fall off the wagon

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A mule-drawn water wagon for street cleaning in St. Louis, Missouri, USA, c. 1900–1910. The term fall off the wagon is a reference to such wagons.


Originally fall off the water wagon or fall off the water cart, referring to carts used to hose down dusty roads:[1][2][3] see the 1901 quotation below. The suggestion is that a person who is “on the wagon” is drinking water rather than alcoholic beverages. The term may have been used by the early 20th-century temperance movement in the United States; for instance, William Hamilton Anderson (1874 – c. 1959), the superintendent of the New York Anti-Saloon League, is said to have made the following remark about Prohibition: “Be a good sport about it. No more falling off the water wagon. Uncle Sam will help you keep your pledge.”


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fall off the wagon (third-person singular simple present falls off the wagon, present participle falling off the wagon, simple past fell off the wagon, past participle fallen off the wagon)

  1. (idiomatic) To cease or fail at a regimen of self-improvement or reform; to lapse back into an old habit or addiction.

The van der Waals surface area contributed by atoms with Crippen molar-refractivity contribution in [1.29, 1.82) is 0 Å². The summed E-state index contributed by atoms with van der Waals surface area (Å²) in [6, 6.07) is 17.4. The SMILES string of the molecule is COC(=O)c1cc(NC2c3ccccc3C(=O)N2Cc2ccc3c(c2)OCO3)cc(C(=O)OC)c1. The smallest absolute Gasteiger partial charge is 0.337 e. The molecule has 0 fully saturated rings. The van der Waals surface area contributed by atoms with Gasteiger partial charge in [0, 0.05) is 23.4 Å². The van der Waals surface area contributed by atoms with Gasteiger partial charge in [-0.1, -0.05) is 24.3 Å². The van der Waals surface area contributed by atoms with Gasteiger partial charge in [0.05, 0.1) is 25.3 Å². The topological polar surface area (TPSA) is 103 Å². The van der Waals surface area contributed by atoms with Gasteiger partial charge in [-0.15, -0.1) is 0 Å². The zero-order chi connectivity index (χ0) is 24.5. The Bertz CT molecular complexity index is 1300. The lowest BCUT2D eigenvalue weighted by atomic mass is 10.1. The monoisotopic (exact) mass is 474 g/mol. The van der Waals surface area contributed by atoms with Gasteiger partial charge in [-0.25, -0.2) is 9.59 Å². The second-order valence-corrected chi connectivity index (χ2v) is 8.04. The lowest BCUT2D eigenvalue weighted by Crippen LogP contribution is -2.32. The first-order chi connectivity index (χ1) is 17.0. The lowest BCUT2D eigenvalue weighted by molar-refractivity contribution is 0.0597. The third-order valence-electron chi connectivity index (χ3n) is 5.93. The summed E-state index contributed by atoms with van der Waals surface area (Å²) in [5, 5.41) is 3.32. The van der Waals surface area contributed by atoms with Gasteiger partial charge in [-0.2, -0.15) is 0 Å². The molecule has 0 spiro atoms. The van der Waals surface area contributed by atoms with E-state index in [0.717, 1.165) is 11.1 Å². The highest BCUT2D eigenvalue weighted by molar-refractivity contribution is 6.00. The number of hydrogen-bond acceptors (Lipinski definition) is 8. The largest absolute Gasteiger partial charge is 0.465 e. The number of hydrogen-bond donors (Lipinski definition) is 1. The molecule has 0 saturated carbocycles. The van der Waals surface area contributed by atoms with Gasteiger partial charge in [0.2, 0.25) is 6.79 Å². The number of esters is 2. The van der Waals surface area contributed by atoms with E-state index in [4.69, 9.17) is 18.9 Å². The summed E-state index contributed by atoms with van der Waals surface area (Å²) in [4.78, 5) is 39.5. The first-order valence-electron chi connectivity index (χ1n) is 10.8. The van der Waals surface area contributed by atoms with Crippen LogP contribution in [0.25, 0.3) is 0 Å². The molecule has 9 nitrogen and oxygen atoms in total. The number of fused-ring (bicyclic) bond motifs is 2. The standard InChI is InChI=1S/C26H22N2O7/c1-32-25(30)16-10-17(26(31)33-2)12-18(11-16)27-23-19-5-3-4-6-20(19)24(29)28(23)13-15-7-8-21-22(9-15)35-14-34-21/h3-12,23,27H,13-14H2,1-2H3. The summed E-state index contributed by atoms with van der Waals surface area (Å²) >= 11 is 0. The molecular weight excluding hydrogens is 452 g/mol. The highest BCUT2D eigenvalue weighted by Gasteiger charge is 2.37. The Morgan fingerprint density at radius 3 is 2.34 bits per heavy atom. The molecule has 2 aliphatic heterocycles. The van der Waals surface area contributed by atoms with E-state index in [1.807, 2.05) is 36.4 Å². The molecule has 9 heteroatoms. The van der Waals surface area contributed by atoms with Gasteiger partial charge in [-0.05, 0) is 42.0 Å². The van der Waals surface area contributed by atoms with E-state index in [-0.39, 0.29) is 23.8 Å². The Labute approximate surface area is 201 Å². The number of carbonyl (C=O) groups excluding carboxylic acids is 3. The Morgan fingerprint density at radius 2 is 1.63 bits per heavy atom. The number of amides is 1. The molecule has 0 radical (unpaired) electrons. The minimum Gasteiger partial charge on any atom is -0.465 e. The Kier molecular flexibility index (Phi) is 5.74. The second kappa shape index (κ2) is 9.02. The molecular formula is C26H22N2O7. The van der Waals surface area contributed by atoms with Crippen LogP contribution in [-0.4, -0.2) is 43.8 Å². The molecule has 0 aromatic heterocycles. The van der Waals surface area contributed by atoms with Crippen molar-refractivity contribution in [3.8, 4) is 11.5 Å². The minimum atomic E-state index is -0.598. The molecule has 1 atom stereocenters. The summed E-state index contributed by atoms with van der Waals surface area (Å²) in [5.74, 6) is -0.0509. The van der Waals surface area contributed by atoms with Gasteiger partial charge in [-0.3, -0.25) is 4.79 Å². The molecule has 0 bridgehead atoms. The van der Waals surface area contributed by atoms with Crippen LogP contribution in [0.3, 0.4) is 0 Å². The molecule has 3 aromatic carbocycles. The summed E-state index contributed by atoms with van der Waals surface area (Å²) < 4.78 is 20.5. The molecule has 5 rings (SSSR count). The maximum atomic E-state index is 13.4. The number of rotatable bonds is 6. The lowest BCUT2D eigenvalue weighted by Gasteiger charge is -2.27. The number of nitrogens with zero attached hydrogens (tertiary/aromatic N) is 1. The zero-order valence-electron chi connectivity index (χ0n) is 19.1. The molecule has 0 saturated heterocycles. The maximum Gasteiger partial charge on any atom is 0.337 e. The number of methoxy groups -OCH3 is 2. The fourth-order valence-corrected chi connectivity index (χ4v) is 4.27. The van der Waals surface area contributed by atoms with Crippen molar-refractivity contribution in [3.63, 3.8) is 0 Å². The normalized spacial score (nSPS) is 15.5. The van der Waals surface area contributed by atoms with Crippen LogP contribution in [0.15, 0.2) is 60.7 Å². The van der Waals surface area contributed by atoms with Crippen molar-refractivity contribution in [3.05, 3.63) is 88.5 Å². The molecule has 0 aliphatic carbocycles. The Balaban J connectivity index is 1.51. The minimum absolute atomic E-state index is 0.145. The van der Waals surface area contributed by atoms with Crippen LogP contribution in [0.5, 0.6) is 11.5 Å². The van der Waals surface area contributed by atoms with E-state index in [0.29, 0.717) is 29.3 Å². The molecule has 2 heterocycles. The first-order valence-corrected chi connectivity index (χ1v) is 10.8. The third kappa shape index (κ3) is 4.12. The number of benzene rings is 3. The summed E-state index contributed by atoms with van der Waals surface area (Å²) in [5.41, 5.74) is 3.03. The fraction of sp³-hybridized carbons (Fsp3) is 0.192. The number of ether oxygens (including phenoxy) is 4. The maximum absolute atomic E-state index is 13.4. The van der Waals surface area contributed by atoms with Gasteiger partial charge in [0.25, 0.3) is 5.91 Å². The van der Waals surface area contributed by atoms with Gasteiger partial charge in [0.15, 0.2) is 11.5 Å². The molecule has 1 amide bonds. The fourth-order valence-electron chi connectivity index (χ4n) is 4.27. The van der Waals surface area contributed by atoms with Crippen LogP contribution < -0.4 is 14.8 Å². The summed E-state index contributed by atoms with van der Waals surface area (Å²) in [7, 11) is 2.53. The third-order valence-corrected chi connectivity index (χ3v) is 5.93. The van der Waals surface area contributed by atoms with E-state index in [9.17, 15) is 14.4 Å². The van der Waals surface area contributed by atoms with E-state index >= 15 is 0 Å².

Though he fell off the wagon several times, he eventually succeeded in quitting.
    • 2014 August 11, w:Dave Itzkoff, "Robin Williams, Oscar-Winning Comedian, Dies at 63 in Suspected Suicide," New York Times
      In 2006, he checked himself into the Hazelden center in Springbrook, Ore., to be treated for an addiction to alcohol, having fallen off the wagon after some 20 years of sobriety.
    • 2018 Hyden, Steven (2018-09-08) , “His Sh*t’s F***ed Up: The Complicated Legacy of Warren Zevon”, in The Ringer[2], retrieved 2018-09-08
      “After nearly 17 years of sobriety, Zevon fell off the wagon hard when he was diagnosed.”


Related terms[edit]



  1. ^ On the wagon” in Michael Quinion, World Wide Words[1], created 18 July 1998, last updated 27 January 2006.
  2. ^ wagon” in Douglas Harper, Online Etymology Dictionary, 2001–2021, retrieved 2019-10-08: “Phrase on the wagon "abstaining from alcohol" is attested by 1904, originally on the water cart.”
  3. ^ Robert Hendrickson (1997) The Facts on File Encyclopedia of Word and Phrase Origins, rev. and exp. edition, New York, N.Y.: Facts On File, →ISBN.